The riders kick into gear in Lodosa, an unremarkable village in Navarre, to head in southwesterly direction. Slowly but surely the route rises until the riders reach the summit of the Alto de Oncola after 79 kilometres.
The route descends to a section on a gently rolling plateau – 1,000 metres above sea level -, which last for some 60 kilometres until reaching Vinuesa. It is here that a sheer endless uphill appears.
The first 10 kilometer of the Laguna Negra climb run false flat uphill, after which the gradient kicks it up a notch to 6 or 7%. The steepest kilometre is the last one, as this slopes at almost 10%. Perfect for a puncher to have it his way.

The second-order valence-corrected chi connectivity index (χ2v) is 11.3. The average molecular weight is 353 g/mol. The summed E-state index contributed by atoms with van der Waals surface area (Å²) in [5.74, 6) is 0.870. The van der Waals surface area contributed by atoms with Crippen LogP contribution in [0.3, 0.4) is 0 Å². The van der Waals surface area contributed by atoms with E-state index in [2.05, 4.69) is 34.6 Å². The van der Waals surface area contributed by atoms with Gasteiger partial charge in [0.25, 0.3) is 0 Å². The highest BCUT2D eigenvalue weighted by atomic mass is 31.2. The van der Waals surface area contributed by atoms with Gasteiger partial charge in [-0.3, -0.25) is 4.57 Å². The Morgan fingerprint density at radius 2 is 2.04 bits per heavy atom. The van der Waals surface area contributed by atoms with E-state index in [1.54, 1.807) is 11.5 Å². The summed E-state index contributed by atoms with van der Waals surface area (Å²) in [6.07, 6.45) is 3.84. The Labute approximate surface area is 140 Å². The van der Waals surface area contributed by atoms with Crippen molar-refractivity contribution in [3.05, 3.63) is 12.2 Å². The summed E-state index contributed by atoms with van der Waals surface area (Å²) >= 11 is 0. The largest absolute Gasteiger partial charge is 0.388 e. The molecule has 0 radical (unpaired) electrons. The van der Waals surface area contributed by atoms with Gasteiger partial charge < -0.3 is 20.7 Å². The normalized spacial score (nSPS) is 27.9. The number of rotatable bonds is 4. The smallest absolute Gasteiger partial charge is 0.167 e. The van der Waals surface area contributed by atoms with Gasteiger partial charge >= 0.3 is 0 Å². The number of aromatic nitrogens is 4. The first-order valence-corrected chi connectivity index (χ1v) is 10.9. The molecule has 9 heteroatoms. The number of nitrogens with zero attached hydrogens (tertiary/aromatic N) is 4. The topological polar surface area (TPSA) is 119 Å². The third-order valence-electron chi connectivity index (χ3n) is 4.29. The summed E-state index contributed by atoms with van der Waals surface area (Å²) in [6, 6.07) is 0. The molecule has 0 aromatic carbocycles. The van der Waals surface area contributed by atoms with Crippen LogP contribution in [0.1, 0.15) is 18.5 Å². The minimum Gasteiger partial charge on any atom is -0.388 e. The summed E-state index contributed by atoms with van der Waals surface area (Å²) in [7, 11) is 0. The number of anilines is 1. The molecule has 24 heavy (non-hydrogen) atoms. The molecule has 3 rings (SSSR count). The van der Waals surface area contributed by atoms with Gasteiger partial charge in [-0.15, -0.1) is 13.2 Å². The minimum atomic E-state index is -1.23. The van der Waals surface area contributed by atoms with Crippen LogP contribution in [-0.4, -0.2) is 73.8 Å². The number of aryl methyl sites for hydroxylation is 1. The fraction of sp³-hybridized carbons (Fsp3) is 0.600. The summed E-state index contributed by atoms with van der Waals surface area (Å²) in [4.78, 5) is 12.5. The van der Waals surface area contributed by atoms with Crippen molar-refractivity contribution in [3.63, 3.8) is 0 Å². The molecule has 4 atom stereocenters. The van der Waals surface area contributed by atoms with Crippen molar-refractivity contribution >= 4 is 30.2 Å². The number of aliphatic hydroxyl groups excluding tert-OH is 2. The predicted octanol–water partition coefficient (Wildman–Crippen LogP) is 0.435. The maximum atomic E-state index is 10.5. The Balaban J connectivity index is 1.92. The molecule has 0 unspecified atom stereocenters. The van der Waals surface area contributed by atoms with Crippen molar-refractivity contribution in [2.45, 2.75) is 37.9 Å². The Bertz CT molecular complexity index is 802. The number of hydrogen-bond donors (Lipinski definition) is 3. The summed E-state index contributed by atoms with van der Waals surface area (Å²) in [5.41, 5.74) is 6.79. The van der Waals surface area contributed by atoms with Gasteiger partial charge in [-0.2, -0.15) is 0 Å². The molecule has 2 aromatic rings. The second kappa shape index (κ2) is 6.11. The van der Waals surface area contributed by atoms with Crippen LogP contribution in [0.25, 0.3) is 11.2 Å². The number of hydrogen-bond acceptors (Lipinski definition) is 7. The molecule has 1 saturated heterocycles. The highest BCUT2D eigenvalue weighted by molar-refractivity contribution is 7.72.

Laguna Negra rises 1,753 metres above sea level and the lake is shrouded by legends. The most common one is that the lake is bottomless and meets the sea hundreds of miles away through caves and subterranean currents. In fact, the maximum depth is ten metres. A Nessie-like tale also resonates, saying that a creature lives in its depths, devouring anything that falls into the water and sinks.
The intermediate sprint – located in the approach to the finish climb – comes with time bonuses of 3, 2 and 1 seconds, while the first three riders on the line gain 10, 6 and 4 seconds.
Another interesting read: results 3rd stage 2020 Vuelta a España.
Vuelta a España 2020 stage 3: route, profiles, more
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